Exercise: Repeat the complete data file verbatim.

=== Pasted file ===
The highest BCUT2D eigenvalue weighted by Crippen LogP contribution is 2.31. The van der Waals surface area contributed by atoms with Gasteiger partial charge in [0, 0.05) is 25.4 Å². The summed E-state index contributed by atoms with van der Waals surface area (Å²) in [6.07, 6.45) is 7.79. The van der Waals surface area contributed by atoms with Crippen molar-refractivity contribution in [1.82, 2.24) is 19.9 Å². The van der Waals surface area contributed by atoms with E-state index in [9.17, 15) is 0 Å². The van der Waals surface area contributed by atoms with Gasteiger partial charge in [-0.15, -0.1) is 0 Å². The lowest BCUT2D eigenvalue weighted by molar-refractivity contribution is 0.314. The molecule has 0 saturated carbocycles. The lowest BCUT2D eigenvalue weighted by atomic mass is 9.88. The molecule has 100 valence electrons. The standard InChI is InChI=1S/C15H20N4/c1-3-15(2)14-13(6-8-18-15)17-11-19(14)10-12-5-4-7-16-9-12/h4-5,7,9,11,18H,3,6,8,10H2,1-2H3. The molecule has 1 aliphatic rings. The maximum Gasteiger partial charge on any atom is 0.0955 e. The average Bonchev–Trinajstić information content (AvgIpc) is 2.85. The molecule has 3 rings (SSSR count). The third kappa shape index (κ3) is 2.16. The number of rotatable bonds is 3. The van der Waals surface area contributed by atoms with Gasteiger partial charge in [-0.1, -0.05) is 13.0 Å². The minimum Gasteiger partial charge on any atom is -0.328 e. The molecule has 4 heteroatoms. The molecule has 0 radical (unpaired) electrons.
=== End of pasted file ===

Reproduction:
The highest BCUT2D eigenvalue weighted by Crippen LogP contribution is 2.31. The van der Waals surface area contributed by atoms with Gasteiger partial charge in [0, 0.05) is 25.4 Å². The summed E-state index contributed by atoms with van der Waals surface area (Å²) in [6.07, 6.45) is 7.79. The van der Waals surface area contributed by atoms with Crippen molar-refractivity contribution in [1.82, 2.24) is 19.9 Å². The van der Waals surface area contributed by atoms with E-state index in [9.17, 15) is 0 Å². The van der Waals surface area contributed by atoms with Gasteiger partial charge in [-0.15, -0.1) is 0 Å². The lowest BCUT2D eigenvalue weighted by molar-refractivity contribution is 0.314. The molecule has 0 saturated carbocycles. The lowest BCUT2D eigenvalue weighted by atomic mass is 9.88. The molecule has 100 valence electrons. The standard InChI is InChI=1S/C15H20N4/c1-3-15(2)14-13(6-8-18-15)17-11-19(14)10-12-5-4-7-16-9-12/h4-5,7,9,11,18H,3,6,8,10H2,1-2H3. The molecule has 1 aliphatic rings. The maximum Gasteiger partial charge on any atom is 0.0955 e. The average Bonchev–Trinajstić information content (AvgIpc) is 2.85. The molecule has 3 rings (SSSR count). The third kappa shape index (κ3) is 2.16. The number of rotatable bonds is 3. The van der Waals surface area contributed by atoms with Gasteiger partial charge in [-0.1, -0.05) is 13.0 Å². The minimum Gasteiger partial charge on any atom is -0.328 e. The molecule has 4 heteroatoms. The molecule has 0 radical (unpaired) electrons.